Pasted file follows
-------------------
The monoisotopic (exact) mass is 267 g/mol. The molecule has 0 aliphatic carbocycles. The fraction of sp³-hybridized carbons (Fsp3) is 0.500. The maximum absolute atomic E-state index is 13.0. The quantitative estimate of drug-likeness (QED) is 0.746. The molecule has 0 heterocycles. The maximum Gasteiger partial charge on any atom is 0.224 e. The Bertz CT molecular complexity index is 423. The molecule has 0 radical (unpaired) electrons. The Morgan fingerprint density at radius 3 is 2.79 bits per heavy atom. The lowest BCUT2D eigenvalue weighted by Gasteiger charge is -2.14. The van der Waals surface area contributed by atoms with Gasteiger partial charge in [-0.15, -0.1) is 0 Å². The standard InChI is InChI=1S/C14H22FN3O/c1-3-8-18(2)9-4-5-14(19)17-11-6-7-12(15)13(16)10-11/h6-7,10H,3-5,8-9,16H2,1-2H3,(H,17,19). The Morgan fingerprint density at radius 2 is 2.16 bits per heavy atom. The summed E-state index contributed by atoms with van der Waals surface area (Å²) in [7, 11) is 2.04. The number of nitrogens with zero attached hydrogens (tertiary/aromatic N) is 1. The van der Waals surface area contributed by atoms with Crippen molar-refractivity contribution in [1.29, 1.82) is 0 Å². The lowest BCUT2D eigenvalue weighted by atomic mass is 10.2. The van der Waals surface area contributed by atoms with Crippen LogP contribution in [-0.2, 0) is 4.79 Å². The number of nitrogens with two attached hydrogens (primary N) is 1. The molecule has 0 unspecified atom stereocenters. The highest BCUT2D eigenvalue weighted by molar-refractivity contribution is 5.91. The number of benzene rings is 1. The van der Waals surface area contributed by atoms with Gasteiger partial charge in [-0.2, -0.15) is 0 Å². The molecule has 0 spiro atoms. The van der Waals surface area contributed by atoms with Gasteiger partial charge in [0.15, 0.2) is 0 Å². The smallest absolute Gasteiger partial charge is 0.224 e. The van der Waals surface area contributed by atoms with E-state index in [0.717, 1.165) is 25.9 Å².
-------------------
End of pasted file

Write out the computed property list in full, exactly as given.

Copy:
The monoisotopic (exact) mass is 267 g/mol. The molecule has 0 aliphatic carbocycles. The fraction of sp³-hybridized carbons (Fsp3) is 0.500. The maximum absolute atomic E-state index is 13.0. The quantitative estimate of drug-likeness (QED) is 0.746. The molecule has 0 heterocycles. The maximum Gasteiger partial charge on any atom is 0.224 e. The Bertz CT molecular complexity index is 423. The molecule has 0 radical (unpaired) electrons. The Morgan fingerprint density at radius 3 is 2.79 bits per heavy atom. The lowest BCUT2D eigenvalue weighted by Gasteiger charge is -2.14. The van der Waals surface area contributed by atoms with Gasteiger partial charge in [-0.15, -0.1) is 0 Å². The standard InChI is InChI=1S/C14H22FN3O/c1-3-8-18(2)9-4-5-14(19)17-11-6-7-12(15)13(16)10-11/h6-7,10H,3-5,8-9,16H2,1-2H3,(H,17,19). The Morgan fingerprint density at radius 2 is 2.16 bits per heavy atom. The summed E-state index contributed by atoms with van der Waals surface area (Å²) in [7, 11) is 2.04. The number of nitrogens with zero attached hydrogens (tertiary/aromatic N) is 1. The van der Waals surface area contributed by atoms with Crippen molar-refractivity contribution in [1.29, 1.82) is 0 Å². The lowest BCUT2D eigenvalue weighted by atomic mass is 10.2. The van der Waals surface area contributed by atoms with Crippen LogP contribution in [-0.2, 0) is 4.79 Å². The number of nitrogens with two attached hydrogens (primary N) is 1. The molecule has 0 unspecified atom stereocenters. The highest BCUT2D eigenvalue weighted by molar-refractivity contribution is 5.91. The number of benzene rings is 1. The van der Waals surface area contributed by atoms with Gasteiger partial charge in [-0.2, -0.15) is 0 Å². The molecule has 0 spiro atoms. The van der Waals surface area contributed by atoms with Gasteiger partial charge in [0.15, 0.2) is 0 Å². The smallest absolute Gasteiger partial charge is 0.224 e. The van der Waals surface area contributed by atoms with E-state index in [0.717, 1.165) is 25.9 Å².